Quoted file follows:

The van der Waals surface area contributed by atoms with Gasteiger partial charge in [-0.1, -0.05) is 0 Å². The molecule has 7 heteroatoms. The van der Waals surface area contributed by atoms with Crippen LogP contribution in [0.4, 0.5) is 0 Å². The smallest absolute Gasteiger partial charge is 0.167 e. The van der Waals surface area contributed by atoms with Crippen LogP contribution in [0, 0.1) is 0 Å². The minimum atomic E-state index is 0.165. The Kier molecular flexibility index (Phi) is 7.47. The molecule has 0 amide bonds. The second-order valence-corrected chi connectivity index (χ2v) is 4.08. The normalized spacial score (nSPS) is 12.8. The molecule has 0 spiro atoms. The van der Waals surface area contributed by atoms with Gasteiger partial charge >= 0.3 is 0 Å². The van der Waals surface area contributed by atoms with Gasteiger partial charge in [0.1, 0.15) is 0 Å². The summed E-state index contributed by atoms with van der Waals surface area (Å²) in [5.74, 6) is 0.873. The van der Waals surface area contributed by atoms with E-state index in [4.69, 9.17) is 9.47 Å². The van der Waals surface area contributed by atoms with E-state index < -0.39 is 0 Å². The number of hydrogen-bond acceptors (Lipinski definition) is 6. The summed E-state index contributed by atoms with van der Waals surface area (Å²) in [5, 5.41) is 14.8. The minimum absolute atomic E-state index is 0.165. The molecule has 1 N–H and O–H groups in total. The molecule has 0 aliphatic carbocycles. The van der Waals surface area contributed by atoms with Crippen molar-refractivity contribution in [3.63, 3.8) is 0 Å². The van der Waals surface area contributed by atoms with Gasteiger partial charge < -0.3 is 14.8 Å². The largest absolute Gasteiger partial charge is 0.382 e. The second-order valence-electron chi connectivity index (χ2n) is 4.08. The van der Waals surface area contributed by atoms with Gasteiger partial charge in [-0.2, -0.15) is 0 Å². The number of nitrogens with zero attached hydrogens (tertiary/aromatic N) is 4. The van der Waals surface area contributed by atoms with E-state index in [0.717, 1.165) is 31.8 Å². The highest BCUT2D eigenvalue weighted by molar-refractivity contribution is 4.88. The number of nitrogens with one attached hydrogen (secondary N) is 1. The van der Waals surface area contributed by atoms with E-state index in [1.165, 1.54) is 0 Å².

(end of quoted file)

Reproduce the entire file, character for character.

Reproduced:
The van der Waals surface area contributed by atoms with Gasteiger partial charge in [-0.1, -0.05) is 0 Å². The molecule has 7 heteroatoms. The van der Waals surface area contributed by atoms with Crippen LogP contribution in [0.4, 0.5) is 0 Å². The smallest absolute Gasteiger partial charge is 0.167 e. The van der Waals surface area contributed by atoms with Crippen LogP contribution in [0, 0.1) is 0 Å². The minimum atomic E-state index is 0.165. The Kier molecular flexibility index (Phi) is 7.47. The molecule has 0 amide bonds. The second-order valence-corrected chi connectivity index (χ2v) is 4.08. The normalized spacial score (nSPS) is 12.8. The molecule has 0 spiro atoms. The van der Waals surface area contributed by atoms with Gasteiger partial charge >= 0.3 is 0 Å². The van der Waals surface area contributed by atoms with Gasteiger partial charge in [0.1, 0.15) is 0 Å². The summed E-state index contributed by atoms with van der Waals surface area (Å²) in [5.74, 6) is 0.873. The van der Waals surface area contributed by atoms with E-state index in [4.69, 9.17) is 9.47 Å². The van der Waals surface area contributed by atoms with E-state index < -0.39 is 0 Å². The number of hydrogen-bond acceptors (Lipinski definition) is 6. The summed E-state index contributed by atoms with van der Waals surface area (Å²) in [5, 5.41) is 14.8. The minimum absolute atomic E-state index is 0.165. The molecule has 1 N–H and O–H groups in total. The molecule has 0 aliphatic carbocycles. The van der Waals surface area contributed by atoms with Crippen molar-refractivity contribution in [3.63, 3.8) is 0 Å². The van der Waals surface area contributed by atoms with Gasteiger partial charge < -0.3 is 14.8 Å². The largest absolute Gasteiger partial charge is 0.382 e. The second-order valence-electron chi connectivity index (χ2n) is 4.08. The van der Waals surface area contributed by atoms with Gasteiger partial charge in [-0.2, -0.15) is 0 Å². The number of nitrogens with zero attached hydrogens (tertiary/aromatic N) is 4. The van der Waals surface area contributed by atoms with E-state index in [0.717, 1.165) is 31.8 Å². The highest BCUT2D eigenvalue weighted by molar-refractivity contribution is 4.88. The number of nitrogens with one attached hydrogen (secondary N) is 1. The van der Waals surface area contributed by atoms with E-state index in [1.165, 1.54) is 0 Å².